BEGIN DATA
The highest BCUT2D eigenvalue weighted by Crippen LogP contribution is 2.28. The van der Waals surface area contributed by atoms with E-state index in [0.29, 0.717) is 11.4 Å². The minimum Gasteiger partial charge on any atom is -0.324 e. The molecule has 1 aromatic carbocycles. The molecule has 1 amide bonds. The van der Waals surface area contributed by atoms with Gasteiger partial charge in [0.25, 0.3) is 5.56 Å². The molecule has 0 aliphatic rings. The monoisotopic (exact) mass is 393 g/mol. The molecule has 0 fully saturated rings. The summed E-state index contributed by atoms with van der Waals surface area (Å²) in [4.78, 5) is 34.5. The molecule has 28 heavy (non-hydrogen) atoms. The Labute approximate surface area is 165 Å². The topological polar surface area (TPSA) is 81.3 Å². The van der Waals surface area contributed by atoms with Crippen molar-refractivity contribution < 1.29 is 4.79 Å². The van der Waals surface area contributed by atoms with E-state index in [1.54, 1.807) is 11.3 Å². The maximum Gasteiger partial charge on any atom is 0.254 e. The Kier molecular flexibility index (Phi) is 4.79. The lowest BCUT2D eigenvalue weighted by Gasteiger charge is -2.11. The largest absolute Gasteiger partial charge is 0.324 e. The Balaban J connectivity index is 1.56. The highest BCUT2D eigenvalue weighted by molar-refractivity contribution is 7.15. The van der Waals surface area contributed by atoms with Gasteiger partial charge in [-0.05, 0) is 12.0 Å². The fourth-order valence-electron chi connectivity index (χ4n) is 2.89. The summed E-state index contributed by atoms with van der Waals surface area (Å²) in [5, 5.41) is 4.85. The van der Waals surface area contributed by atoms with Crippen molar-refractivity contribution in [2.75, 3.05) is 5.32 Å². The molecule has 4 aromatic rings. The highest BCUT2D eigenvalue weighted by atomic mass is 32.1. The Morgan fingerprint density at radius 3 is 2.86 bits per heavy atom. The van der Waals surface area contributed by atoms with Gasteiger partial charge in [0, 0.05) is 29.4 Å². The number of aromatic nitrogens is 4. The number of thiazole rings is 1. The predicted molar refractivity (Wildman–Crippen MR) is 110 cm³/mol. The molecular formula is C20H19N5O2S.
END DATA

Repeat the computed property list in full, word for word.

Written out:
The highest BCUT2D eigenvalue weighted by Crippen LogP contribution is 2.28. The van der Waals surface area contributed by atoms with E-state index in [0.29, 0.717) is 11.4 Å². The minimum Gasteiger partial charge on any atom is -0.324 e. The molecule has 1 aromatic carbocycles. The molecule has 1 amide bonds. The van der Waals surface area contributed by atoms with Gasteiger partial charge in [0.25, 0.3) is 5.56 Å². The molecule has 0 aliphatic rings. The monoisotopic (exact) mass is 393 g/mol. The molecule has 0 fully saturated rings. The summed E-state index contributed by atoms with van der Waals surface area (Å²) in [4.78, 5) is 34.5. The molecule has 28 heavy (non-hydrogen) atoms. The Labute approximate surface area is 165 Å². The topological polar surface area (TPSA) is 81.3 Å². The van der Waals surface area contributed by atoms with Crippen molar-refractivity contribution < 1.29 is 4.79 Å². The van der Waals surface area contributed by atoms with E-state index in [1.54, 1.807) is 11.3 Å². The maximum Gasteiger partial charge on any atom is 0.254 e. The Kier molecular flexibility index (Phi) is 4.79. The lowest BCUT2D eigenvalue weighted by Gasteiger charge is -2.11. The largest absolute Gasteiger partial charge is 0.324 e. The Balaban J connectivity index is 1.56. The highest BCUT2D eigenvalue weighted by molar-refractivity contribution is 7.15. The van der Waals surface area contributed by atoms with Gasteiger partial charge in [-0.05, 0) is 12.0 Å². The fourth-order valence-electron chi connectivity index (χ4n) is 2.89. The summed E-state index contributed by atoms with van der Waals surface area (Å²) in [5, 5.41) is 4.85. The van der Waals surface area contributed by atoms with Crippen molar-refractivity contribution in [2.75, 3.05) is 5.32 Å². The molecule has 4 aromatic rings. The highest BCUT2D eigenvalue weighted by atomic mass is 32.1. The Morgan fingerprint density at radius 3 is 2.86 bits per heavy atom. The van der Waals surface area contributed by atoms with Gasteiger partial charge in [0, 0.05) is 29.4 Å². The number of aromatic nitrogens is 4. The number of thiazole rings is 1. The predicted molar refractivity (Wildman–Crippen MR) is 110 cm³/mol. The molecular formula is C20H19N5O2S.